Saturday 23 September 2023

Modern slavery is still a problem for the coffee sector in Minas Gerais

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MILAN – Brazil’s prohibition on modern slavery is enshrined in Article 149 of its penal code, which prohibits “reducing someone to a condition analogous to that of a slave” and establishes four conditions that violate the prohibition: forced labor, debilitating workdays, degrading working conditions and debt bondage.

When this definition of modern slavery was ratified in 2003, Brazil introduced a new tool in its campaign to eradicate modern slavery: an Employer Register that identifies factories, farms and firms found to be employing workers in conditions analogous to slavery.

The “Dirty List,” as it is popularly known in Brazil, is maintained by the MTE, which publishes an updated version of the list semiannually (Farmworker Protections and Labor Conditions in Brazil’s Coffee Sector, CRS 2016).

As reported by Fabio Teixeira for Thomson Reuters Foundation, an investigation over six months uncovered extensive slave labor running largely unchecked in Brazil’s coffee industry despite years of efforts to clean up the sector.

Exclusively obtained data, analysis of public records, and dozens of interviews revealed coffee produced by forced labor was stamped slavery-free by top certification schemes and sold at a premium to major brands such as Starbucks and Nespresso.

Starbucks and Swiss-based Nespresso have all used coffee plantations found by labor officials to have exploited laborers in recent years, according to the report.

Starbucks: zero tolerance for any form of slave labor

Asked about the findings, the companies – two global heavyweights and a major Brazilian player – said they were committed to tackling slave labor and were working with producers to improve their labor practices and avoid slavery.

Starbucks cut ties this year with a Rainforest-certified farm, which was added to the “dirty list” in April after 25 workers were found by officials in slavery-like conditions.

“We have zero tolerance for any form of slave labor and have engaged (with) … farms about this topic,” a Starbucks spokesman said.

More than 300 coffee workers were found by officials in slave-like conditions nationwide in 2018, the highest in 15 years, but the true extent of slavery in the sector is unknown.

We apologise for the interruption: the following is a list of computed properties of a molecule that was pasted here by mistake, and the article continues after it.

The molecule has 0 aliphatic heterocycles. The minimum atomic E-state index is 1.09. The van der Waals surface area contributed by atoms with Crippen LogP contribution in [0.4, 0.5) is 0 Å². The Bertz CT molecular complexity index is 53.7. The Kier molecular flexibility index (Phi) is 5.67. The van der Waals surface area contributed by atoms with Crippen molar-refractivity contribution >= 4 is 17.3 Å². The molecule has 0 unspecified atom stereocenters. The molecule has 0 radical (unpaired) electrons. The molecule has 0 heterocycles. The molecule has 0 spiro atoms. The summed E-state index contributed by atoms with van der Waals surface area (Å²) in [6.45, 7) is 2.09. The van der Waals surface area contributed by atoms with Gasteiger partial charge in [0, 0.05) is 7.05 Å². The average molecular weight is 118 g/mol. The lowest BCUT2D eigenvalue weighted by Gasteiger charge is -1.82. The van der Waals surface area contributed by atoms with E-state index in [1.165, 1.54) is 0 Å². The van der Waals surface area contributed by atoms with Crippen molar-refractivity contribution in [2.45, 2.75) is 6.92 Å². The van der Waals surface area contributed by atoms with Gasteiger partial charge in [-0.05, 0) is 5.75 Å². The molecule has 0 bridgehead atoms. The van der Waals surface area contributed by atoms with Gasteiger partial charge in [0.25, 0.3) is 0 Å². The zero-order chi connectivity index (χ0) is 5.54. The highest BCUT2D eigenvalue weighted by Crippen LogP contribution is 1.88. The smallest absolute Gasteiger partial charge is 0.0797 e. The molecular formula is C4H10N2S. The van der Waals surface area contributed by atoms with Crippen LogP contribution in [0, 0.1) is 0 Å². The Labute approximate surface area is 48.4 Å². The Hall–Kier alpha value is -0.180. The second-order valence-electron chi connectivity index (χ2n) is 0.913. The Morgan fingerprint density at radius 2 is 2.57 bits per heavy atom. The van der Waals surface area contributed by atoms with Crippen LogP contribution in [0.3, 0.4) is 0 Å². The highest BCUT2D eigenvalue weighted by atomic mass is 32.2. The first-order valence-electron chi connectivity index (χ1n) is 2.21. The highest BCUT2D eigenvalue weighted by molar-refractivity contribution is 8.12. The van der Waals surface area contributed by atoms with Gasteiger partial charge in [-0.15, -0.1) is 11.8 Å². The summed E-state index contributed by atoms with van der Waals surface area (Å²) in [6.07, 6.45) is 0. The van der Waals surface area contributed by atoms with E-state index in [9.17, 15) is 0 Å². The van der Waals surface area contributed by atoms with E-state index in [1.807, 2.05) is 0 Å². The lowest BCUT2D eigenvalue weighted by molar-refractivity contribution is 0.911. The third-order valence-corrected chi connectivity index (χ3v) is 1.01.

The Economy Ministry said in a statement that there were “no reliable statistics” on the number of workers in slavery-like conditions in any industry in Brazil when asked if the scale of labor abuses in the country’s coffee sector was underestimated.

Minas Gerais has at least 119,000 coffee plantations and hundreds of thousands of workers but only 245 inspectors.

Lack of resources and technical support

“There is a lack of resources, technical support and personnel,” said Adriano Santos, a sociology professor at local university Unifal-MG, who has studied the state’s coffee sector.

Mechanization exacerbates the problem of modern slavery

While mechanization has boosted productivity, replacing man with machine may also have exacerbated worker exploitation.

More than two-thirds of workers on coffee farms in Minas Gerais are estimated to be informal workers, with no right to a minimum wage, overtime pay, severance or state benefits.

“With mechanization, the number of workers has fallen,” said Jorge Ferreira dos Santos, a director at the local chapter of Brazil’s biggest trade union confederation, known as CUT.

“But their situation is more precarious, as they submit themselves to work in whatever conditions they can find.”

Rainforest: a certification system alone is not enough

Rainforest endorses hundreds of coffee plantations in Minas Gerais through a system of ‘group certifications’ despite auditing only a fraction of any collective’s many farms.

In 2017, a Rainforest-backed farm was judged by officials to have exploited workers who were forced to do illegal overtime.

Rainforest said its group certification system was “strong and efficient,” but was considering a change to ensure all farms were independently audited at least once every three years.

“We believe certification is an essential tool for solving … labor challenges on the ground,” Rainforest said in a statement.

“(But) a certification system alone is not enough to achieve the change we want to see on the ground. We need governments, business, and other stakeholders to play a significant role.”

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